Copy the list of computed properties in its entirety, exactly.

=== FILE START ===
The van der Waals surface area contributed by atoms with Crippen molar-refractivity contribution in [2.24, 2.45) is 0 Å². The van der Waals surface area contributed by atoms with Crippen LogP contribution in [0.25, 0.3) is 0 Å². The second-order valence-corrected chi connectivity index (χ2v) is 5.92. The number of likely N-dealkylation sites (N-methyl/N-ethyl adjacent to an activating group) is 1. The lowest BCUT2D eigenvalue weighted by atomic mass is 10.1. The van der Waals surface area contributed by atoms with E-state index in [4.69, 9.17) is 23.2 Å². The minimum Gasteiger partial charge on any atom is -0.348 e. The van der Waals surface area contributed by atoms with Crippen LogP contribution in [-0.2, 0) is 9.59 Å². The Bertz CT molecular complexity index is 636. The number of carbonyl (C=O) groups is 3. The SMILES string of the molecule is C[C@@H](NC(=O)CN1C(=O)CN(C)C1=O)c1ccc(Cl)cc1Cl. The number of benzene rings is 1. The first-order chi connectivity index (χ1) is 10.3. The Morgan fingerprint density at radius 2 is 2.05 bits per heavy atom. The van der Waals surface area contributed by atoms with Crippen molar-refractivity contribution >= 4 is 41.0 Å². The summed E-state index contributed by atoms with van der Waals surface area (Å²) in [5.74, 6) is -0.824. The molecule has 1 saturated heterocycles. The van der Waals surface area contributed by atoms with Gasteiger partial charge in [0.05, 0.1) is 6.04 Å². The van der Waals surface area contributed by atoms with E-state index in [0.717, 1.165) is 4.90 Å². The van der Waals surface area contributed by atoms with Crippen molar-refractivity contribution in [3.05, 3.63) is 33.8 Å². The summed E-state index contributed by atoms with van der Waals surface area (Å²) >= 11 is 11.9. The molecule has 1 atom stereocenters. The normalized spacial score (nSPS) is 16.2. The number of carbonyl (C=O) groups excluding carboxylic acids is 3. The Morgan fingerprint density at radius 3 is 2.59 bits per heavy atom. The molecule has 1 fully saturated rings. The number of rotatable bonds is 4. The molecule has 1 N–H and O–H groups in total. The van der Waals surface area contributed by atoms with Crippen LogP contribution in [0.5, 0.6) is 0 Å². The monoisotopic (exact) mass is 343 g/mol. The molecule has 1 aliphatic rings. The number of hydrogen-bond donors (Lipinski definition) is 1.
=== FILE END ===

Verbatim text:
The van der Waals surface area contributed by atoms with Crippen molar-refractivity contribution in [2.24, 2.45) is 0 Å². The van der Waals surface area contributed by atoms with Crippen LogP contribution in [0.25, 0.3) is 0 Å². The second-order valence-corrected chi connectivity index (χ2v) is 5.92. The number of likely N-dealkylation sites (N-methyl/N-ethyl adjacent to an activating group) is 1. The lowest BCUT2D eigenvalue weighted by atomic mass is 10.1. The van der Waals surface area contributed by atoms with E-state index in [4.69, 9.17) is 23.2 Å². The minimum Gasteiger partial charge on any atom is -0.348 e. The van der Waals surface area contributed by atoms with Crippen LogP contribution in [-0.2, 0) is 9.59 Å². The Bertz CT molecular complexity index is 636. The number of carbonyl (C=O) groups is 3. The SMILES string of the molecule is C[C@@H](NC(=O)CN1C(=O)CN(C)C1=O)c1ccc(Cl)cc1Cl. The number of benzene rings is 1. The first-order chi connectivity index (χ1) is 10.3. The Morgan fingerprint density at radius 2 is 2.05 bits per heavy atom. The van der Waals surface area contributed by atoms with Crippen molar-refractivity contribution >= 4 is 41.0 Å². The summed E-state index contributed by atoms with van der Waals surface area (Å²) in [5.74, 6) is -0.824. The molecule has 1 saturated heterocycles. The van der Waals surface area contributed by atoms with Gasteiger partial charge in [0.05, 0.1) is 6.04 Å². The van der Waals surface area contributed by atoms with E-state index in [0.717, 1.165) is 4.90 Å². The van der Waals surface area contributed by atoms with Crippen molar-refractivity contribution in [3.05, 3.63) is 33.8 Å². The summed E-state index contributed by atoms with van der Waals surface area (Å²) >= 11 is 11.9. The molecule has 1 atom stereocenters. The normalized spacial score (nSPS) is 16.2. The number of carbonyl (C=O) groups excluding carboxylic acids is 3. The Morgan fingerprint density at radius 3 is 2.59 bits per heavy atom. The molecule has 1 fully saturated rings. The number of rotatable bonds is 4. The molecule has 1 N–H and O–H groups in total. The van der Waals surface area contributed by atoms with Crippen LogP contribution in [0.5, 0.6) is 0 Å². The monoisotopic (exact) mass is 343 g/mol. The molecule has 1 aliphatic rings. The number of hydrogen-bond donors (Lipinski definition) is 1.